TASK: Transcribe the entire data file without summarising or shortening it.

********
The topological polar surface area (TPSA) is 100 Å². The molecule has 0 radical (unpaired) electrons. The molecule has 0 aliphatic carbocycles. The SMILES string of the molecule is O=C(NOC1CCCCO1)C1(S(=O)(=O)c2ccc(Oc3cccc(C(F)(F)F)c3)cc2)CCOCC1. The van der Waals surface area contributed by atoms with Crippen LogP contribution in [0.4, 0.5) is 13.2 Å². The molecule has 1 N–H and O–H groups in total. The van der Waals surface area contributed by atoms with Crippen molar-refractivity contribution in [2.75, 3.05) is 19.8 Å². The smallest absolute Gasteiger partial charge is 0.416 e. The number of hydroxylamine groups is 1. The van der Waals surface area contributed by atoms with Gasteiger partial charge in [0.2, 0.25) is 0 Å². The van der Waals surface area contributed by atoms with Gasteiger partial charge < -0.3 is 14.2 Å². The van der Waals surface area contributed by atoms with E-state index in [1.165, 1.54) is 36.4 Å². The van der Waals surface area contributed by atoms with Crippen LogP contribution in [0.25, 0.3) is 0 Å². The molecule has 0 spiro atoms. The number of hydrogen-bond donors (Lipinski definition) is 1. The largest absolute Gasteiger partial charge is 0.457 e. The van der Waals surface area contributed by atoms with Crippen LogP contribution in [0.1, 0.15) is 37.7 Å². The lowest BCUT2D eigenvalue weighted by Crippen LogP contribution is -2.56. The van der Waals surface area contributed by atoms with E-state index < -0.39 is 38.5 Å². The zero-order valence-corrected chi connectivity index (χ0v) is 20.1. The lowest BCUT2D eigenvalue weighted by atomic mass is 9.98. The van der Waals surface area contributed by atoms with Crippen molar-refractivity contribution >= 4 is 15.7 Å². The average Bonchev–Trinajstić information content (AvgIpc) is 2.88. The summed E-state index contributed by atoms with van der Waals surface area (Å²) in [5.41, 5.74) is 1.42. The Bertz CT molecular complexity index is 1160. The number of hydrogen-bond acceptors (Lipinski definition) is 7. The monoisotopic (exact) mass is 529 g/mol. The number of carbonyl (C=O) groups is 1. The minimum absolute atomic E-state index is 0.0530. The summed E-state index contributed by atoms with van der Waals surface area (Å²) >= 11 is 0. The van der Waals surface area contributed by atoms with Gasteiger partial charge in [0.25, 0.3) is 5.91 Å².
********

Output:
The topological polar surface area (TPSA) is 100 Å². The molecule has 0 radical (unpaired) electrons. The molecule has 0 aliphatic carbocycles. The SMILES string of the molecule is O=C(NOC1CCCCO1)C1(S(=O)(=O)c2ccc(Oc3cccc(C(F)(F)F)c3)cc2)CCOCC1. The van der Waals surface area contributed by atoms with Crippen LogP contribution in [0.4, 0.5) is 13.2 Å². The molecule has 1 N–H and O–H groups in total. The van der Waals surface area contributed by atoms with Crippen molar-refractivity contribution in [2.75, 3.05) is 19.8 Å². The smallest absolute Gasteiger partial charge is 0.416 e. The number of hydroxylamine groups is 1. The van der Waals surface area contributed by atoms with Gasteiger partial charge in [0.2, 0.25) is 0 Å². The van der Waals surface area contributed by atoms with Gasteiger partial charge < -0.3 is 14.2 Å². The van der Waals surface area contributed by atoms with E-state index in [1.165, 1.54) is 36.4 Å². The van der Waals surface area contributed by atoms with Crippen LogP contribution in [0.25, 0.3) is 0 Å². The molecule has 0 spiro atoms. The number of hydrogen-bond donors (Lipinski definition) is 1. The largest absolute Gasteiger partial charge is 0.457 e. The van der Waals surface area contributed by atoms with Crippen LogP contribution in [0.1, 0.15) is 37.7 Å². The lowest BCUT2D eigenvalue weighted by Crippen LogP contribution is -2.56. The van der Waals surface area contributed by atoms with E-state index < -0.39 is 38.5 Å². The zero-order valence-corrected chi connectivity index (χ0v) is 20.1. The lowest BCUT2D eigenvalue weighted by atomic mass is 9.98. The van der Waals surface area contributed by atoms with Crippen molar-refractivity contribution >= 4 is 15.7 Å². The average Bonchev–Trinajstić information content (AvgIpc) is 2.88. The summed E-state index contributed by atoms with van der Waals surface area (Å²) in [5.41, 5.74) is 1.42. The Bertz CT molecular complexity index is 1160. The number of hydrogen-bond acceptors (Lipinski definition) is 7. The monoisotopic (exact) mass is 529 g/mol. The number of carbonyl (C=O) groups is 1. The minimum absolute atomic E-state index is 0.0530. The summed E-state index contributed by atoms with van der Waals surface area (Å²) >= 11 is 0. The van der Waals surface area contributed by atoms with Gasteiger partial charge in [0.25, 0.3) is 5.91 Å².